This reminded me of a truly bizarre letter sent into The National on the eve of Xmas last year, by one Sandy Wilkie. Again, he wanted the world to ‘move on’ from the Referendum, to deal with ‘real issues instead’. To be fair, at the time, Wilkie – although couching his hubris in some pomposity regarding ‘Nicola Sturgeon has yet to reply to my e-mails offering her an olive branch’ – was merely echoing the increasing clamour from those victorious No campaigners, as the polls began to look disturbingly solid for the exchange between Labour and the SNP in terms of polling percentage for Westminster. There was, at the time, a desperation with which people were urged to ‘move on’ as though this was an overnight situation that had suddenly arisen and could be as easily dismissed, like a fire in a flat, that once dowsed could be forgotten about with little consequence…rather than something 60 years in the making.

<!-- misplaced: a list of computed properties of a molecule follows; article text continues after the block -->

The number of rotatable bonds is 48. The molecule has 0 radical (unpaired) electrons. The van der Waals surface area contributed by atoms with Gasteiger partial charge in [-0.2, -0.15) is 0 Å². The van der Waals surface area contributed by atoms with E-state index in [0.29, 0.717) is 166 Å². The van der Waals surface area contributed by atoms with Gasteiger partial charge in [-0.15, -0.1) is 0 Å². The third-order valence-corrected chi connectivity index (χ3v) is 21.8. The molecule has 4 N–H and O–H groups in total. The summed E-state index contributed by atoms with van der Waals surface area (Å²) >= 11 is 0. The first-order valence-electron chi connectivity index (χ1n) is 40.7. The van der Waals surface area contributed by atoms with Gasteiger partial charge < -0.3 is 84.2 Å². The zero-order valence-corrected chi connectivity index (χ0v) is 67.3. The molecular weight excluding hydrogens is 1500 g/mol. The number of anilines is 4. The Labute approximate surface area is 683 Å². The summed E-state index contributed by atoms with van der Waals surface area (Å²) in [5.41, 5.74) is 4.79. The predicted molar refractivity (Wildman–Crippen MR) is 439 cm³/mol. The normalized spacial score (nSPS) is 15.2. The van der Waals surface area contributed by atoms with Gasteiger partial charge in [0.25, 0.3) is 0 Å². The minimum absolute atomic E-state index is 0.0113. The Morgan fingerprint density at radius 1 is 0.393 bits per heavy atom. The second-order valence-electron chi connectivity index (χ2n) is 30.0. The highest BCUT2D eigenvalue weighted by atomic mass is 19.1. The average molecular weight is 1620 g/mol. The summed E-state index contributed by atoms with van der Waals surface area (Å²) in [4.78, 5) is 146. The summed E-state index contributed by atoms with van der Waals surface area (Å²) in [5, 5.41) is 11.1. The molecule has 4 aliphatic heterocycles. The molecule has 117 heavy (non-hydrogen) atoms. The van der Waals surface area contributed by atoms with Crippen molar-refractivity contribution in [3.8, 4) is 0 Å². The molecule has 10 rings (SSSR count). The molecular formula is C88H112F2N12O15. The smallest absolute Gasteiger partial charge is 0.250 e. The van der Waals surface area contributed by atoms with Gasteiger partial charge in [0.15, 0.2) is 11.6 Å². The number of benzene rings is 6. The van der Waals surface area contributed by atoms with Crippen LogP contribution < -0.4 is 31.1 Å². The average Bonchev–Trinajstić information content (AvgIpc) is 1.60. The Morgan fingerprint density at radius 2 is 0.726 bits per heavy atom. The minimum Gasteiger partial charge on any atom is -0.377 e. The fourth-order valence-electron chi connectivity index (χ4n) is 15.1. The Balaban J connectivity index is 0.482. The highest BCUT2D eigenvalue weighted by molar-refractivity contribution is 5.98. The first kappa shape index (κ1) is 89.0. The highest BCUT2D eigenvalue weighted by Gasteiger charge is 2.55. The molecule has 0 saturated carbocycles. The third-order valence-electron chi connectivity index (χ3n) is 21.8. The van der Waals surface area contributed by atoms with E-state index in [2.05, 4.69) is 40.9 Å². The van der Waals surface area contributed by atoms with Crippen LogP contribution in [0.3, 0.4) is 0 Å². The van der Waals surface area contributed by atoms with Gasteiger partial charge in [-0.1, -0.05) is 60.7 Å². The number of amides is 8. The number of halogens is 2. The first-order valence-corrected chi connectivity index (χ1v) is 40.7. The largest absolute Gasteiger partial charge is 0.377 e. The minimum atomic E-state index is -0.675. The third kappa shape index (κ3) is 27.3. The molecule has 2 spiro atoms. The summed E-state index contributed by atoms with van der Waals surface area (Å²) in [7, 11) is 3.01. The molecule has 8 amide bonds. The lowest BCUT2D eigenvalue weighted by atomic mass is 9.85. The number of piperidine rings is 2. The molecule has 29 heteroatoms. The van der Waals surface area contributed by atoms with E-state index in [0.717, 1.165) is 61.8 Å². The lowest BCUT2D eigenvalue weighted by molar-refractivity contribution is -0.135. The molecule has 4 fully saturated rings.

I read his letter at the time with some disbelief – he simply seemed incapable of grasping that the desire for independence was not a way of putting off discussing solving the problems of the day: that decision for independence came from the long, painful dawning realisation that it was the only way that we were going to GET to address those issues, as the great ‘family of nations’ of the Union was a lie. Change has not come from the Westminster system over many decades – and clearly will not, because Scotland’s problems will never be any kind of priority (electoral arithmetic proves this – just listen how easily the prospect of even a full 59 SNP MPs has been dismissed as ignorable in the last couple of weeks by the two main parties) in the Westminster structure, certainly not to the degree that means it requires attention. Hence independence.